Ever wondered why some people can eat to their heart’s content while others agonise over every calorie and still struggle to shed those stubborn kilos?
A study published in the journal Nature Food might offer some consolation for the battlers.
It adds to mounting evidence that people have uniquely individual responses to diets, showing some bodies are better at expelling calories than others, regardless of what they’ve eaten.
Healthy volunteers were given four different diets in random order over three days – under supervision so they couldn’t cheat – and daily urinary chemical metabolites were measured using molecular profiling.
The diets had varying levels of adherence to the World Health Organisation’s dietary recommendations for eating lots of fruit, vegetables and fibre, ranging from high to low compliance (low being equivalent to a fast food diet).
Each diet triggered different metabolic responses within and between individuals, and these were related to blood glucose levels, says co-author Jeremy Nicholson from from the Australian National Phenome Centre at Murdoch University.
Perhaps not surprisingly, they found that our microscopic friends played a role.
“Several of the chemicals that changed in the urine were generated by the gut bacteria,” says Nicholson, “which is consistent with the fact that people have different gut bacteria and that these bacteria can use different foods as fuel.”
Interestingly, volunteers’ metabolic profiles following the healthiest diet corresponded to those seen in lean people, while the junk food diet profiles aligned more closely with that of obese people.
So, on balance, eating healthier food is clearly better; but it’s not so black and white.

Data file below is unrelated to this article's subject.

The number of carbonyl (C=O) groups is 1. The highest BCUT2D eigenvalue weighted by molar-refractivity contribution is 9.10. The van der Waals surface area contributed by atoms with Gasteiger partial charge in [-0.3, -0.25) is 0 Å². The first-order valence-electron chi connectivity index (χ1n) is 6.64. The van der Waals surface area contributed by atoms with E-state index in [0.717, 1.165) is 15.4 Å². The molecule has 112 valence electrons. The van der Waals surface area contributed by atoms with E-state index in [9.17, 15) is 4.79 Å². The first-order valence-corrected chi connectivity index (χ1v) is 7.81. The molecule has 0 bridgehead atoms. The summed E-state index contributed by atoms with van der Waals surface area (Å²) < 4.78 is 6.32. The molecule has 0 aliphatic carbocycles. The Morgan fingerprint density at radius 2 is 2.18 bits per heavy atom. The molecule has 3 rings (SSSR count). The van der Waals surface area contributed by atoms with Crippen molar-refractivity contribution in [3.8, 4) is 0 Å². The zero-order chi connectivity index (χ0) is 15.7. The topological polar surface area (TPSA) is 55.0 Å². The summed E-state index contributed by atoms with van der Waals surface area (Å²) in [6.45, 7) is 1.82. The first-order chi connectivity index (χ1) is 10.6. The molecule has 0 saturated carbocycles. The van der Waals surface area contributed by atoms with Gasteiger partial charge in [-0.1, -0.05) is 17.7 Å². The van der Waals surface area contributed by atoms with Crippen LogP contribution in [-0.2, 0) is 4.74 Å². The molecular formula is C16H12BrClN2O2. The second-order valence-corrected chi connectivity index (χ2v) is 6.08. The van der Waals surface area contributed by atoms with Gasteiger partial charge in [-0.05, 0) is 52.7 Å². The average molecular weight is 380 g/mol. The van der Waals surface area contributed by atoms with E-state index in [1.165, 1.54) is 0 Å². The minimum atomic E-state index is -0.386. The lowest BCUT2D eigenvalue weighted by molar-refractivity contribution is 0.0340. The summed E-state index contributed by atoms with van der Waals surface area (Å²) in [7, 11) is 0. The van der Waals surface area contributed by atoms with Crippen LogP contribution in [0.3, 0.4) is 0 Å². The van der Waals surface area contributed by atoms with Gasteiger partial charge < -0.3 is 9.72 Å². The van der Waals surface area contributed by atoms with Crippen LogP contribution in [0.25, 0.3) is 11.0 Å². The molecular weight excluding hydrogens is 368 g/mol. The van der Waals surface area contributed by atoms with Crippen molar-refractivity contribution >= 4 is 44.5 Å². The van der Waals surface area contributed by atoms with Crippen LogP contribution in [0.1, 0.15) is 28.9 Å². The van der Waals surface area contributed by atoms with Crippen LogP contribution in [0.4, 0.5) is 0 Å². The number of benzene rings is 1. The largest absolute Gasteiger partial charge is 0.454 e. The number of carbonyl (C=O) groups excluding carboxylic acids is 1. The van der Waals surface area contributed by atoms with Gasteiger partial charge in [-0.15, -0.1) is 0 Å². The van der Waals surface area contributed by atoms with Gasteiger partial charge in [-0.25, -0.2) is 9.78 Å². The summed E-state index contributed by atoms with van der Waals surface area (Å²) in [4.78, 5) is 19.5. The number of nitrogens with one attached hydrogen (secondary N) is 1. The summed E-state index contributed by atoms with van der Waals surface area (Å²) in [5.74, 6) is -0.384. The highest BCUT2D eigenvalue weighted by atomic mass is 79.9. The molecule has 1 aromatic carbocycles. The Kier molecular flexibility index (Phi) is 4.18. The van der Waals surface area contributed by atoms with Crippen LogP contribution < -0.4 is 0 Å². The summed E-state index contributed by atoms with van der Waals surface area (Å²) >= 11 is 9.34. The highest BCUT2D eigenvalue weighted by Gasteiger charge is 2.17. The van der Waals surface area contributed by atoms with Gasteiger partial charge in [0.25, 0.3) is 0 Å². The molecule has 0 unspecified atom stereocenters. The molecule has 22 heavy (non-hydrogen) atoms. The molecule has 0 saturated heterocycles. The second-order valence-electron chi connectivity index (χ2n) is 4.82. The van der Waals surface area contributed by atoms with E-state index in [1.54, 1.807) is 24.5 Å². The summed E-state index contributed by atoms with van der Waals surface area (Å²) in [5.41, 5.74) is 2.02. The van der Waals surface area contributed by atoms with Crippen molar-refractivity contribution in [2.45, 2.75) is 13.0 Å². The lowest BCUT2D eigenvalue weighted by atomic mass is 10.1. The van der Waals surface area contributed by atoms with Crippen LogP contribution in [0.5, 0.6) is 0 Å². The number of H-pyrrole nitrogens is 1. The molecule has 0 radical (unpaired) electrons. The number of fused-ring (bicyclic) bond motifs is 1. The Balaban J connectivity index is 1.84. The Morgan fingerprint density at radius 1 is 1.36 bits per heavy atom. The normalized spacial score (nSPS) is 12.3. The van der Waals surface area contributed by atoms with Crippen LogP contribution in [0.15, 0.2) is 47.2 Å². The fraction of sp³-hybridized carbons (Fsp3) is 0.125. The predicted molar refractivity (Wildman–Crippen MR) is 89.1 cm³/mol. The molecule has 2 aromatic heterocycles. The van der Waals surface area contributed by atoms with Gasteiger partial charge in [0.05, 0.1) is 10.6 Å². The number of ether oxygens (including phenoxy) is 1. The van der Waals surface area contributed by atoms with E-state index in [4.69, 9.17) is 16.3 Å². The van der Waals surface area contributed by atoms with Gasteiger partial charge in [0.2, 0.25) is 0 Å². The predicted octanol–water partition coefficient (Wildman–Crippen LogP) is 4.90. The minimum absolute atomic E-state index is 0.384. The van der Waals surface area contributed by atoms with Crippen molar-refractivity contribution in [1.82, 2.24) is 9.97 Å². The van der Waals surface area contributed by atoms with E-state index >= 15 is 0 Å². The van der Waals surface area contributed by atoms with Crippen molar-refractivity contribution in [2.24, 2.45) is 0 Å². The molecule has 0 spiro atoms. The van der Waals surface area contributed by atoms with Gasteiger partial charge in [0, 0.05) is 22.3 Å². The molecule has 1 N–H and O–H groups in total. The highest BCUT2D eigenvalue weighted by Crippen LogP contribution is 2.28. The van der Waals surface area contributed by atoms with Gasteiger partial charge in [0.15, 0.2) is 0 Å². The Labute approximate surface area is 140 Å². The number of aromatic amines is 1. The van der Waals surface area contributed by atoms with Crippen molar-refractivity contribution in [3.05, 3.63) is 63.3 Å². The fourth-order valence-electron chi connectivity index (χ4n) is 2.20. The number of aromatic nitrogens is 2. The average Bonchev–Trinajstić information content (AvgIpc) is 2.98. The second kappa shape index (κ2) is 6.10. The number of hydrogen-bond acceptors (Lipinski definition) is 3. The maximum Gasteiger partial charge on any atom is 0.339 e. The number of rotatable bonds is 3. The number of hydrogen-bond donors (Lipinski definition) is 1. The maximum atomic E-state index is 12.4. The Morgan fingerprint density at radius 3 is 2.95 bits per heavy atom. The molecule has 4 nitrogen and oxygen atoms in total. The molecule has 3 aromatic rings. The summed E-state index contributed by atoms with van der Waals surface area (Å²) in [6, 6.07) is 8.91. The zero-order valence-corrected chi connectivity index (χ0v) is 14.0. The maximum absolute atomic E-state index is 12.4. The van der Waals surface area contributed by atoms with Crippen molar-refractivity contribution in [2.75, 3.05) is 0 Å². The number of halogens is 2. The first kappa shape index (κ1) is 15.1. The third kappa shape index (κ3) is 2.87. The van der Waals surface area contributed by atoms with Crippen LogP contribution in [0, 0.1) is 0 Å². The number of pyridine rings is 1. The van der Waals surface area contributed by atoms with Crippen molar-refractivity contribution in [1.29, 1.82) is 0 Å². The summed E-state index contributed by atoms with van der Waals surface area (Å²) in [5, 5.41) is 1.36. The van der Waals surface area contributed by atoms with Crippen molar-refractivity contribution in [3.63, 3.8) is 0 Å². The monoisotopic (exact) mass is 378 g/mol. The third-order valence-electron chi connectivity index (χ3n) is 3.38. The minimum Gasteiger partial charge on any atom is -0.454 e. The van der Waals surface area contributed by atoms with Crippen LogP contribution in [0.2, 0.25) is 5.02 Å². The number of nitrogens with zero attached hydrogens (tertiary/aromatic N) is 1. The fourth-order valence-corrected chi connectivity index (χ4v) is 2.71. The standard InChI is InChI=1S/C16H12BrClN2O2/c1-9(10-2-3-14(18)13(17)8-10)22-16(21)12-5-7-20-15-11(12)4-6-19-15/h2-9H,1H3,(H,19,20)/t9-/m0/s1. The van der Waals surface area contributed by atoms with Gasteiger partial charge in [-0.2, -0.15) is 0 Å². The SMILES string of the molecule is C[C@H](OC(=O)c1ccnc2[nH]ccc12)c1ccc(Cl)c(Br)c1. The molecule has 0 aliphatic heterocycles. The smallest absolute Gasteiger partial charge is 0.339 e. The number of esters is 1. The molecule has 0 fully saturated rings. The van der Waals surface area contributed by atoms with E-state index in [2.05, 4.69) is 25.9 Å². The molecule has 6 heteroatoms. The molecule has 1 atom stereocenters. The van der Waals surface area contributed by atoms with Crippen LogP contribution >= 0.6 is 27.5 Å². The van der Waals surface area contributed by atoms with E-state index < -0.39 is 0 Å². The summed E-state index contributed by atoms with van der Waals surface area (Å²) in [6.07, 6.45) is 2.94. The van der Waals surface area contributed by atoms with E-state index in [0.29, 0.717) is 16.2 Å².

Developing a dietary metabolic score from their results, the team found that 12 out of 19 participants increased their score positively in response to the healthy diet while 13 individuals’ scores went down after the fast food diet.
The difference between the least and most calories excreted in people’s urine was four percent, equating to four calories a day. That might not sound like much, but it adds up to 1500 calories a year, or 215 grams of fat difference.
As many people would attest, such small changes can creep up over time. The researchers explain that adults gain an average of 500 grams per year, which is about 3500 calories – an excess of less than 10 calories per day.
The study adds to the growing field of precision medicine, which could help health professionals tailor people’s diets to individual metabolic profiles, helping to boost weight loss and mitigate risk of chronic diseases.
“This is a real paradigm shift in personalised nutrition research,” says co-author Gary Frost from Imperial College, UK.
“[F]or the first time we have tools that can rapidly evaluate the diet-microbiome interactions that affect individual responses to complex diet patterns in the real world.”
It might also help inspire people to change dietary habits, a notoriously difficult feat. As Nicholson suggests, knowing something is specifically good for you is more motivating, making it more likely that you’ll do something about it.
Obesity researchers would argue this still doesn’t let the fast food industry off the hook for its pervasive influence on diet, disease and health inequalities.
Natalie Parletta is a freelance science writer based in Adelaide and an adjunct senior research fellow with the University of South Australia.
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